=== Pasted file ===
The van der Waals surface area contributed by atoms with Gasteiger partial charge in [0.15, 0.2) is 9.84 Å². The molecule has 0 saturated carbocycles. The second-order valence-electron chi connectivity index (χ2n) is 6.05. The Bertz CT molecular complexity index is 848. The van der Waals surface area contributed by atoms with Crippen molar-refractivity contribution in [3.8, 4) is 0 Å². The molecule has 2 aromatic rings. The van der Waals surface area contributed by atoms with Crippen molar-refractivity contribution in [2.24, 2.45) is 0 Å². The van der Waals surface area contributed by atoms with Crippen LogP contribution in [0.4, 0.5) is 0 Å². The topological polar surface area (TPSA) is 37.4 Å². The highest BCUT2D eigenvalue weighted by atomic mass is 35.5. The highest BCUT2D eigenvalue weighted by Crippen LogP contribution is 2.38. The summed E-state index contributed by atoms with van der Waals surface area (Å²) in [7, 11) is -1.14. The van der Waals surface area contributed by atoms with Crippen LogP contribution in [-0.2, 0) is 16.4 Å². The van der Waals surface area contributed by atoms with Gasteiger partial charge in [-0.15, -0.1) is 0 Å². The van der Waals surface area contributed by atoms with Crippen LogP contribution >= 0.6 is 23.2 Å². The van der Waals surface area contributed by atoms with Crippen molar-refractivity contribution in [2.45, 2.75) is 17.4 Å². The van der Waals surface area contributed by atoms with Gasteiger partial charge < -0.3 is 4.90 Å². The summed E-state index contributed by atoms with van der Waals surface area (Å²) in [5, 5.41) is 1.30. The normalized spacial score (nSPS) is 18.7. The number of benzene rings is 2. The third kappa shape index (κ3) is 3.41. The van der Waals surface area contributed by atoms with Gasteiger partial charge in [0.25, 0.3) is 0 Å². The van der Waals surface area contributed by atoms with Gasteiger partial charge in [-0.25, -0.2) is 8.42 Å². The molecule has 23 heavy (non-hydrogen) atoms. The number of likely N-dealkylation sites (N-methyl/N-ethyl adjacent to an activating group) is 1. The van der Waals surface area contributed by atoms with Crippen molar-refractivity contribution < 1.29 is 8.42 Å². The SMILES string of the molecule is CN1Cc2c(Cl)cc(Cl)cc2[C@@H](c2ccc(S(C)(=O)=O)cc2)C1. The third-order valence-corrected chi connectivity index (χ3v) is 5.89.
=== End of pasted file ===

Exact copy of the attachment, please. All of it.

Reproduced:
The van der Waals surface area contributed by atoms with Gasteiger partial charge in [0.15, 0.2) is 9.84 Å². The molecule has 0 saturated carbocycles. The second-order valence-electron chi connectivity index (χ2n) is 6.05. The Bertz CT molecular complexity index is 848. The van der Waals surface area contributed by atoms with Crippen molar-refractivity contribution in [3.8, 4) is 0 Å². The molecule has 2 aromatic rings. The van der Waals surface area contributed by atoms with Crippen molar-refractivity contribution in [2.24, 2.45) is 0 Å². The van der Waals surface area contributed by atoms with Crippen LogP contribution in [0.4, 0.5) is 0 Å². The topological polar surface area (TPSA) is 37.4 Å². The highest BCUT2D eigenvalue weighted by atomic mass is 35.5. The highest BCUT2D eigenvalue weighted by Crippen LogP contribution is 2.38. The summed E-state index contributed by atoms with van der Waals surface area (Å²) in [7, 11) is -1.14. The van der Waals surface area contributed by atoms with Crippen LogP contribution in [-0.2, 0) is 16.4 Å². The van der Waals surface area contributed by atoms with Gasteiger partial charge in [-0.15, -0.1) is 0 Å². The van der Waals surface area contributed by atoms with Crippen LogP contribution >= 0.6 is 23.2 Å². The van der Waals surface area contributed by atoms with Crippen molar-refractivity contribution in [2.45, 2.75) is 17.4 Å². The van der Waals surface area contributed by atoms with Gasteiger partial charge < -0.3 is 4.90 Å². The summed E-state index contributed by atoms with van der Waals surface area (Å²) in [5, 5.41) is 1.30. The normalized spacial score (nSPS) is 18.7. The number of benzene rings is 2. The third kappa shape index (κ3) is 3.41. The van der Waals surface area contributed by atoms with Gasteiger partial charge in [0.25, 0.3) is 0 Å². The van der Waals surface area contributed by atoms with Gasteiger partial charge in [-0.25, -0.2) is 8.42 Å². The molecule has 23 heavy (non-hydrogen) atoms. The number of likely N-dealkylation sites (N-methyl/N-ethyl adjacent to an activating group) is 1. The van der Waals surface area contributed by atoms with Crippen molar-refractivity contribution < 1.29 is 8.42 Å². The SMILES string of the molecule is CN1Cc2c(Cl)cc(Cl)cc2[C@@H](c2ccc(S(C)(=O)=O)cc2)C1. The third-order valence-corrected chi connectivity index (χ3v) is 5.89.